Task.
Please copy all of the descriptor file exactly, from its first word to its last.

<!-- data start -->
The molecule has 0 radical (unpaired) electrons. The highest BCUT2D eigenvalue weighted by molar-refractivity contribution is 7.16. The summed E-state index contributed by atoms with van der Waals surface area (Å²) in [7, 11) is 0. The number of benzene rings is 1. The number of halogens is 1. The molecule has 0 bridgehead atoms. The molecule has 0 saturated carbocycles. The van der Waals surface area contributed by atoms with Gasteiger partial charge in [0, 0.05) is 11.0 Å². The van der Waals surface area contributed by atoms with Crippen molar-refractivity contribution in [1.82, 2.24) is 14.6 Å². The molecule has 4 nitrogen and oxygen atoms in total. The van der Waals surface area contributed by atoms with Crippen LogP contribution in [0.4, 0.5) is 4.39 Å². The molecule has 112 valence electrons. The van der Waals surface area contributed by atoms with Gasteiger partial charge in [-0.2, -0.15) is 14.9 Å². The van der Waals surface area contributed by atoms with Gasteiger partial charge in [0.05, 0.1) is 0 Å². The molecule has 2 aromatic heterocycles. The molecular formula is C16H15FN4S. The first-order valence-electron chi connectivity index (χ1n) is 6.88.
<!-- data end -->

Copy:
The molecule has 0 radical (unpaired) electrons. The highest BCUT2D eigenvalue weighted by molar-refractivity contribution is 7.16. The summed E-state index contributed by atoms with van der Waals surface area (Å²) in [7, 11) is 0. The number of benzene rings is 1. The number of halogens is 1. The molecule has 0 bridgehead atoms. The molecule has 0 saturated carbocycles. The van der Waals surface area contributed by atoms with Gasteiger partial charge in [0, 0.05) is 11.0 Å². The van der Waals surface area contributed by atoms with Crippen molar-refractivity contribution in [1.82, 2.24) is 14.6 Å². The molecule has 4 nitrogen and oxygen atoms in total. The van der Waals surface area contributed by atoms with Crippen LogP contribution in [0.4, 0.5) is 4.39 Å². The molecule has 112 valence electrons. The van der Waals surface area contributed by atoms with Gasteiger partial charge in [-0.2, -0.15) is 14.9 Å². The van der Waals surface area contributed by atoms with Gasteiger partial charge in [0.05, 0.1) is 0 Å². The molecule has 2 aromatic heterocycles. The molecular formula is C16H15FN4S. The first-order valence-electron chi connectivity index (χ1n) is 6.88.